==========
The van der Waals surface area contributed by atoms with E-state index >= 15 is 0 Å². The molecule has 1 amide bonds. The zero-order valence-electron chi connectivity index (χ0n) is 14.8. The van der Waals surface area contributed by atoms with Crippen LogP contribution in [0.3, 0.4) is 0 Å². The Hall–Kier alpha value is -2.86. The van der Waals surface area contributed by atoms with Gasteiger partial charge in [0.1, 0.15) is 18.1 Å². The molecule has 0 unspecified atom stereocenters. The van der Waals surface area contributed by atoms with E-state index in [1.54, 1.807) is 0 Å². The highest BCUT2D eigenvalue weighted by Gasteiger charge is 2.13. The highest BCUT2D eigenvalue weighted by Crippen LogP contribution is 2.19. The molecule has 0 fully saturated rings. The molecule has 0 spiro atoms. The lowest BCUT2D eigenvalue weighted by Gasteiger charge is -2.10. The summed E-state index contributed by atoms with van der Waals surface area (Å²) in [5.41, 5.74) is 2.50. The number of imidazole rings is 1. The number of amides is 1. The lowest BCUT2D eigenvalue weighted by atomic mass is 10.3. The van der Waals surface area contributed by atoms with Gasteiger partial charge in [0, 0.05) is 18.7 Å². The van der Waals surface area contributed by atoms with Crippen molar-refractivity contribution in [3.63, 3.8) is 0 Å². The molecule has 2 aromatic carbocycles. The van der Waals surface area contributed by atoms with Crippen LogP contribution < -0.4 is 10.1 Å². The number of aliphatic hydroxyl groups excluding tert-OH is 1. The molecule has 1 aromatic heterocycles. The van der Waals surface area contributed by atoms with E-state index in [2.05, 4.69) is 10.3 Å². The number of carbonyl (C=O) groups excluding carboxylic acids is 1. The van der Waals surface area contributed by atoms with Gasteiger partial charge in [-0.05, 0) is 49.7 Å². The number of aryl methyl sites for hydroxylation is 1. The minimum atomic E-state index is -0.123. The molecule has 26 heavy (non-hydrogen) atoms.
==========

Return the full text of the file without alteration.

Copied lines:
The van der Waals surface area contributed by atoms with E-state index >= 15 is 0 Å². The molecule has 1 amide bonds. The zero-order valence-electron chi connectivity index (χ0n) is 14.8. The van der Waals surface area contributed by atoms with Crippen LogP contribution in [0.3, 0.4) is 0 Å². The Hall–Kier alpha value is -2.86. The van der Waals surface area contributed by atoms with Gasteiger partial charge in [0.1, 0.15) is 18.1 Å². The molecule has 0 unspecified atom stereocenters. The van der Waals surface area contributed by atoms with E-state index in [1.54, 1.807) is 0 Å². The highest BCUT2D eigenvalue weighted by Gasteiger charge is 2.13. The highest BCUT2D eigenvalue weighted by Crippen LogP contribution is 2.19. The molecule has 0 fully saturated rings. The molecule has 0 spiro atoms. The lowest BCUT2D eigenvalue weighted by Gasteiger charge is -2.10. The summed E-state index contributed by atoms with van der Waals surface area (Å²) in [5.41, 5.74) is 2.50. The number of imidazole rings is 1. The number of amides is 1. The lowest BCUT2D eigenvalue weighted by atomic mass is 10.3. The van der Waals surface area contributed by atoms with Gasteiger partial charge in [0, 0.05) is 18.7 Å². The van der Waals surface area contributed by atoms with Crippen molar-refractivity contribution in [3.63, 3.8) is 0 Å². The molecule has 2 aromatic carbocycles. The van der Waals surface area contributed by atoms with Crippen LogP contribution < -0.4 is 10.1 Å². The number of aliphatic hydroxyl groups excluding tert-OH is 1. The molecule has 1 aromatic heterocycles. The van der Waals surface area contributed by atoms with E-state index in [2.05, 4.69) is 10.3 Å². The number of carbonyl (C=O) groups excluding carboxylic acids is 1. The van der Waals surface area contributed by atoms with Gasteiger partial charge in [-0.05, 0) is 49.7 Å². The number of aryl methyl sites for hydroxylation is 1. The minimum atomic E-state index is -0.123. The molecule has 26 heavy (non-hydrogen) atoms.